The story of the man who taught the English to sing hymns

Memorial to Caedmon, St Mary's Churchyard, Whitby. The inscription reads, "To the glory of God and in memory of Caedmon the father of English Sacred Song. Fell asleep hard by, 680."

Name the best Christian song-writers working in English today and we'd all have our own opinions. Name the greatest over the last couple of centuries and it might not be so controversial – Isaac Watts would probably be there, Charles Wesley and perhaps Fanny Crosby too.

But what about the very first? His feast day is today, he was a monk in the Abbey of Whitby in the 7th century, and his name was Caedmon.

His story is told in Bede's History of the English Church and People, written a century later. Bede too was a monk in north-east England and it's through him we have Caedmon's own words in Old English, though translated by Bede into Latin.

Bede says that whenever any passage of Scripture was explained to Caedmon, he could "quickly turn it into delightful and moving poetry in his own English tongue". He would only create sacred poetry, because his gift was from God.

According to Bede, Caedmon was a lay brother in the monastery and "well advanced in years" when he received the gift. It was the custom at a feast for a harp to be passed round and for the guests to be invited to contribute to the entertainment; Caedmon would always get up and go out when he saw it approaching him. On one such occasion he went out to the stable and lay down to sleep. He saw in a dream a man standing by him who said, "Caedmon, sing me a song." "I don't know how to sing," he replied. "It is because I cannot sing that I left the feast and came here."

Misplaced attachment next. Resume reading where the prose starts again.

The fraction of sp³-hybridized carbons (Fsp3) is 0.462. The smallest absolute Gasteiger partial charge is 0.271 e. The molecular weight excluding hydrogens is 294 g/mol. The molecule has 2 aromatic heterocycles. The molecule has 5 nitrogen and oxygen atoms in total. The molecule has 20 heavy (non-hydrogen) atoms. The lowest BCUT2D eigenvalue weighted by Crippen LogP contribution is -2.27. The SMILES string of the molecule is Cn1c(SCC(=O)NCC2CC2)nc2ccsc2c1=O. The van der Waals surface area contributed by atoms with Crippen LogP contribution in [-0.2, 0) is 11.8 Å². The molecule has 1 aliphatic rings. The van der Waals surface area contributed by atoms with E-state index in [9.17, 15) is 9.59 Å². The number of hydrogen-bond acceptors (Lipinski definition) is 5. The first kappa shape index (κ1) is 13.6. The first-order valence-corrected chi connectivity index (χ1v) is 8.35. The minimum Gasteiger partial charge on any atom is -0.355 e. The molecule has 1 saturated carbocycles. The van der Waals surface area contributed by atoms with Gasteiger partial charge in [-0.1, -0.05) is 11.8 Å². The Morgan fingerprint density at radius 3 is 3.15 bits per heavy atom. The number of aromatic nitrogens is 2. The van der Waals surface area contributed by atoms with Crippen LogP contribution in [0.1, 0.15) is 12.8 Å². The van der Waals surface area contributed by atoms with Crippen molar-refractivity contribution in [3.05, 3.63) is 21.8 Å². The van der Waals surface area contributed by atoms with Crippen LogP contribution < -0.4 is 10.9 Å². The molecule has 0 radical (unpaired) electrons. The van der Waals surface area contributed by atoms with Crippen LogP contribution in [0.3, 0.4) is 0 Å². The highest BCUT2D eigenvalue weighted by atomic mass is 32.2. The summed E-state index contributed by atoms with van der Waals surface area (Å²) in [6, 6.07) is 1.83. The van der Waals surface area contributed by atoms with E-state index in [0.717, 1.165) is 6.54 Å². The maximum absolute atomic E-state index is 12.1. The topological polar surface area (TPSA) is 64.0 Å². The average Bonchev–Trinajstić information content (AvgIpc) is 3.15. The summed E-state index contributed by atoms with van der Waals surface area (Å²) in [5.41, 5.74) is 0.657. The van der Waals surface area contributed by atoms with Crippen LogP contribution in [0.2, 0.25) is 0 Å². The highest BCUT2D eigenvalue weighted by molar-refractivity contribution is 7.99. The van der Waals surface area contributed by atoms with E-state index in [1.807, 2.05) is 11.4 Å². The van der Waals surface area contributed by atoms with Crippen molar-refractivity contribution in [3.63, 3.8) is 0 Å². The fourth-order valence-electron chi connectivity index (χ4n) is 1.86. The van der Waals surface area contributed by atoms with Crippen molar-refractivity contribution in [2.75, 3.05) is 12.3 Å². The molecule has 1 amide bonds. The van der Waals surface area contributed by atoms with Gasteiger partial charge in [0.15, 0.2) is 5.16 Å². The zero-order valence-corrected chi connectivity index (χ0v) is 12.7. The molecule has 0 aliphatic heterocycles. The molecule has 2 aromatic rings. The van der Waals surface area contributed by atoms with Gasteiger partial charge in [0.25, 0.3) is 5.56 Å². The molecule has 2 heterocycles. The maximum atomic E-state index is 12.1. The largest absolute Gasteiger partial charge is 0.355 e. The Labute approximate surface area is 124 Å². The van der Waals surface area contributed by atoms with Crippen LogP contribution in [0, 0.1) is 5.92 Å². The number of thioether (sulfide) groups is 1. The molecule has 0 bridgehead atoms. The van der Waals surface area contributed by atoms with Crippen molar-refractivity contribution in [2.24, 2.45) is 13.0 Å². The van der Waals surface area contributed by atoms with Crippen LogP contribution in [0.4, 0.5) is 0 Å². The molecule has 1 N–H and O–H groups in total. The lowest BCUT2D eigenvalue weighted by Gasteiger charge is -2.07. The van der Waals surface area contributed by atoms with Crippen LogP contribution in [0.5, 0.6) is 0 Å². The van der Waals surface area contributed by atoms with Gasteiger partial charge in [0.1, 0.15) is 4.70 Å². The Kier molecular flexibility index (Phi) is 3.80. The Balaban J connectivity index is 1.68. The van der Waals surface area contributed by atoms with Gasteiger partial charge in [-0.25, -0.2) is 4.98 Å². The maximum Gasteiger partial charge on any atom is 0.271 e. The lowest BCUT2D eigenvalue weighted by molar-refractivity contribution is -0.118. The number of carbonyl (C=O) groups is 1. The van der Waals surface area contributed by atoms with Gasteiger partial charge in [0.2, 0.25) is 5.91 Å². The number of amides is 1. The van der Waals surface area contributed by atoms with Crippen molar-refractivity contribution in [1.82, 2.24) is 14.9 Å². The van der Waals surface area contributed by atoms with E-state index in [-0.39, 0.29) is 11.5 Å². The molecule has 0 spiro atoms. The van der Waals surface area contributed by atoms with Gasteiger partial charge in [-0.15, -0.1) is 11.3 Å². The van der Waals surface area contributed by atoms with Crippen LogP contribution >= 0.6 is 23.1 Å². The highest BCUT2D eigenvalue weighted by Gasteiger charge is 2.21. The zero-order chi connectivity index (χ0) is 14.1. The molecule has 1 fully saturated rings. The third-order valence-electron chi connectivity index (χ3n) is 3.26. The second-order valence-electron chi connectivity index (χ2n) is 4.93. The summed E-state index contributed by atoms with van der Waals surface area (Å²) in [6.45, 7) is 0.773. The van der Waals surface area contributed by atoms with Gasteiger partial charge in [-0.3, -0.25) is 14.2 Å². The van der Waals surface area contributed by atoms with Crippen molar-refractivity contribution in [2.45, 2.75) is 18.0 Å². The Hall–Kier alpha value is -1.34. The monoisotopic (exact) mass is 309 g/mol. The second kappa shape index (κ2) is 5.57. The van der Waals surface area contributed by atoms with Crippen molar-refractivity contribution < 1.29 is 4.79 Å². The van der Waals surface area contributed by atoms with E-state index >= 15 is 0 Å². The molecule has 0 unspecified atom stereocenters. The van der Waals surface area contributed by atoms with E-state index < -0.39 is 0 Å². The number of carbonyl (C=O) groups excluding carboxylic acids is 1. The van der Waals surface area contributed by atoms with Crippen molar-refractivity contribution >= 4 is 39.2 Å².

"But you shall sing to me," the man said. He told Caedmon to sing about the Creation, and immediately he found he was able to do so.

In the morning he told the reeve, his superior, what had happened. The abbess, the famous Hild, told him to repeat the verse. They gave him other scriptures to turn into song, which he did. He became a full monk and was instructed in all the sacred scriptures. Bede puts it delightfully: "Caedmon stored up in his memory all that he learned, and like one of the clean animals chewing the cud, turned it into such melodious verse that his delightful renderings turned his instructors into auditors."

At the end of his life he had a premonition of death, took communion and died in perfect peace: as Bede says, "Having served God with a simple and pure mind, and with tranquil devotion, he left the world and departed to his presence by a tranquil death."

Caedmon's hymn is the oldest English poem. It was created not long after the Northumbrians had been converted to Christianity, so in spite of its traditional form it would have seemed new and exciting. In Old English it is rhythmic and based on alliteration rather than rhyme. Here it is in a modern translation:

Praise we the Fashioner now of Heaven's fabric,
The majesty of his might and his mind's wisdom,
Work of the world-warden, worker of all wonders,
How he the Lord of Glory everlasting,
Wrought first for the race of men Heaven as a rooftree,
Then made the Middle Earth to be their mansion.

Fans of JRR Tolkien and The Lord of the Rings will recognise the reference to Middle Earth; his day job was as a great Anglo-Saxon scholar.

We should remember Caedmon, and be glad of his gift; and perhaps take time to chew the spiritual cud, and get all the nourishment we can out of the Word of God.

Follow Mark Woods on Twitter: @RevMarkWoods